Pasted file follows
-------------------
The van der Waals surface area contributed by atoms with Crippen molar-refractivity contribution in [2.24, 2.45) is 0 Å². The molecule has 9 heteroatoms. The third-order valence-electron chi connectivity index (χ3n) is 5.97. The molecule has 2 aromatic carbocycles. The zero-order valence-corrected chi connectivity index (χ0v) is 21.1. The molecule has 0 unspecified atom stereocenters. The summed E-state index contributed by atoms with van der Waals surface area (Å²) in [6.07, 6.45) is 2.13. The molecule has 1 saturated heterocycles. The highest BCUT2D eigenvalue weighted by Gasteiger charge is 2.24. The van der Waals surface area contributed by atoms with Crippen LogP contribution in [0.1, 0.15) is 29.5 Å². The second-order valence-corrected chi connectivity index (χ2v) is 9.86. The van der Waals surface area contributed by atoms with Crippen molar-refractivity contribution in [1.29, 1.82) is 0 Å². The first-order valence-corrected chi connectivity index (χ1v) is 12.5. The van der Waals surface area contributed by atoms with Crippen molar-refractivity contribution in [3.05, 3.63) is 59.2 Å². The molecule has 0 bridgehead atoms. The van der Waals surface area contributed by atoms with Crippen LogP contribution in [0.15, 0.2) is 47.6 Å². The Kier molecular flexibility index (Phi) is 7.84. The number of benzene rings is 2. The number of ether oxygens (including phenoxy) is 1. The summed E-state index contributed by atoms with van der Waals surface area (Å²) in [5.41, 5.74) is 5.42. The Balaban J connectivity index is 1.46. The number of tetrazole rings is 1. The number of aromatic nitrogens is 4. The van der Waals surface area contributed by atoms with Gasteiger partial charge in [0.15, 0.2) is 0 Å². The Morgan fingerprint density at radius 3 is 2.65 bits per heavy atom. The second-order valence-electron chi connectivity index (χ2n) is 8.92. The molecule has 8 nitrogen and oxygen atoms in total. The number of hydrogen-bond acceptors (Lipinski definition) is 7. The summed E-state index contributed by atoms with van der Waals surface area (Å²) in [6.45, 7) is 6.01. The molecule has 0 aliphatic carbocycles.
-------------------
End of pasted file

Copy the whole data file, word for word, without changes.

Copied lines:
The van der Waals surface area contributed by atoms with Crippen molar-refractivity contribution in [2.24, 2.45) is 0 Å². The molecule has 9 heteroatoms. The third-order valence-electron chi connectivity index (χ3n) is 5.97. The molecule has 2 aromatic carbocycles. The zero-order valence-corrected chi connectivity index (χ0v) is 21.1. The molecule has 0 unspecified atom stereocenters. The summed E-state index contributed by atoms with van der Waals surface area (Å²) in [6.07, 6.45) is 2.13. The molecule has 1 saturated heterocycles. The highest BCUT2D eigenvalue weighted by Gasteiger charge is 2.24. The van der Waals surface area contributed by atoms with Crippen LogP contribution in [0.1, 0.15) is 29.5 Å². The second-order valence-corrected chi connectivity index (χ2v) is 9.86. The van der Waals surface area contributed by atoms with Crippen molar-refractivity contribution in [1.29, 1.82) is 0 Å². The first-order valence-corrected chi connectivity index (χ1v) is 12.5. The van der Waals surface area contributed by atoms with Crippen molar-refractivity contribution in [3.05, 3.63) is 59.2 Å². The molecule has 0 bridgehead atoms. The van der Waals surface area contributed by atoms with Crippen LogP contribution in [0.15, 0.2) is 47.6 Å². The Kier molecular flexibility index (Phi) is 7.84. The number of benzene rings is 2. The number of ether oxygens (including phenoxy) is 1. The summed E-state index contributed by atoms with van der Waals surface area (Å²) in [5.41, 5.74) is 5.42. The Balaban J connectivity index is 1.46. The number of tetrazole rings is 1. The number of aromatic nitrogens is 4. The van der Waals surface area contributed by atoms with Gasteiger partial charge in [0.15, 0.2) is 0 Å². The Morgan fingerprint density at radius 3 is 2.65 bits per heavy atom. The second-order valence-electron chi connectivity index (χ2n) is 8.92. The molecule has 8 nitrogen and oxygen atoms in total. The number of hydrogen-bond acceptors (Lipinski definition) is 7. The summed E-state index contributed by atoms with van der Waals surface area (Å²) in [6.45, 7) is 6.01. The molecule has 0 aliphatic carbocycles.